« November 2009 |
| February 2010 »
In the quiet hours, somewhere after prayers and before dropping off to sleep, I’d think of Debra Houser and her family. I never met them, but having a 9-year-old son of my own, I couldn’t help but think of that child and how lost he must feel not knowing where his mother was as each night grows colder and further from the day his life changed forever. I’d think of her while doing chores and wonder who might find her, would it be soon and would her murderer be able to be punished to the fullest extent without her body as proof of the crime. I would think of law enforcement officers and how I hoped God would speak to them and guide them to her. I felt sadness when they said they’d have to stop looking for her – but I hoped they weren’t telling the whole story…that they’d still keep looking.
And it all finally happened today.
I received a phone call this morning confirming that at last, her body had been found by searchers. Acting on a tip they received Monday, officials searched a stream near CR 200 South and discovered her there. Neighbors had seen her ex-husband’s truck in that vicinity on November 17. Her body was found undisturbed, no evidence of trauma immediately apparent. An autopsy will be completed tomorrow. A press conference was held this afternoon and the details were made known to a concerned public who, along with her family, has been waiting for her to be brought home.
It’s all so horrible and terrible, a nightmare for that family. But there is a little comfort in knowing they can now begin to deal with the entirety of this tragedy. They can hold a funeral, they can begin to fully grieve. Her children will know where she is – though it is certainly not where anyone wants her to be. The community as a whole can begin to process what has happened here. I believe there are many, those who knew her and many who didn’t, who have been drawn in by this story and who want to see justice served and who want to support the family who has lost someone they love.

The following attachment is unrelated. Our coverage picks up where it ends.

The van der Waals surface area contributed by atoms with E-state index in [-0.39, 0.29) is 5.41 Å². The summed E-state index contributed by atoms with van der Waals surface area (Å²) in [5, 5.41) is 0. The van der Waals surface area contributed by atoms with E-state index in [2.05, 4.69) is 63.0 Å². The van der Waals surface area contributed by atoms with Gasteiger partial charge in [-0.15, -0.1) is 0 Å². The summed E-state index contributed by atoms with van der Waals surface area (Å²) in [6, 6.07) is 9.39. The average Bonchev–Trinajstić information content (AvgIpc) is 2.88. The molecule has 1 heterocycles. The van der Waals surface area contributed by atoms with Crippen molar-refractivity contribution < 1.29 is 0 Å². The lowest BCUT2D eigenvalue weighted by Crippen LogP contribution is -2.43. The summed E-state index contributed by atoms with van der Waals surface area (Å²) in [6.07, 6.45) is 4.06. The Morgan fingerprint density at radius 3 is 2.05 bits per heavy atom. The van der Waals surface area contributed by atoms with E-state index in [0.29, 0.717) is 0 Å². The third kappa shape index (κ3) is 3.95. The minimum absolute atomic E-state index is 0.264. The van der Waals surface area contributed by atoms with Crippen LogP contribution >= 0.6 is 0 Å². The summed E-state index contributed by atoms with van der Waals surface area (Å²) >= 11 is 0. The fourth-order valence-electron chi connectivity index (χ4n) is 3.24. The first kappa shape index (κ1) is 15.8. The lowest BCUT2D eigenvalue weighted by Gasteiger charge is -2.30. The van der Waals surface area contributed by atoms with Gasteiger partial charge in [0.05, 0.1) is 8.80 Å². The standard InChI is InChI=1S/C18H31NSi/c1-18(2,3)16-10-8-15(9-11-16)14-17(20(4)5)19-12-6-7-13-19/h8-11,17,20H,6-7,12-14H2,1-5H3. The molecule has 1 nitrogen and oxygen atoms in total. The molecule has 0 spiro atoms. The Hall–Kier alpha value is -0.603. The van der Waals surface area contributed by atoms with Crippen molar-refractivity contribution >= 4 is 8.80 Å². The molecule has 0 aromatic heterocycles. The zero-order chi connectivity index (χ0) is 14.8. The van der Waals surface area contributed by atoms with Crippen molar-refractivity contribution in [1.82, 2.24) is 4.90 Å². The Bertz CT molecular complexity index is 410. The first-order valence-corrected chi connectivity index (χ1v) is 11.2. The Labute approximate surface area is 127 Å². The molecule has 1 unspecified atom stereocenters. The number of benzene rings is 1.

In my lifetime, I have known the names of four women who’ve lost their lives to domestic violence in our community. Most of these tragedies happened while I was a much younger child…but I still remember what happened and how those tragedies hurt those families.
There is no way to undo the wrong that has happened here, but I think we can all be a part of the solution in not forgetting Debra Houser’s name – or the names of other domestic violence victims. We must remain resolute to get involved in situations where we suspect domestic violence, whether that is comfortable for us or not. That may involve providing resourceful information to direct people toward help. That may cause us to be a shoulder to cry on or that we might make ourselves available, under cover of darkness, to drive someone we don’t know to a shelter far, far away. These are not easy things to think about, but if we remember the pain of this situation – then we’ll also remember how much we don’t want another family to lose a loved one to senseless anger and violence.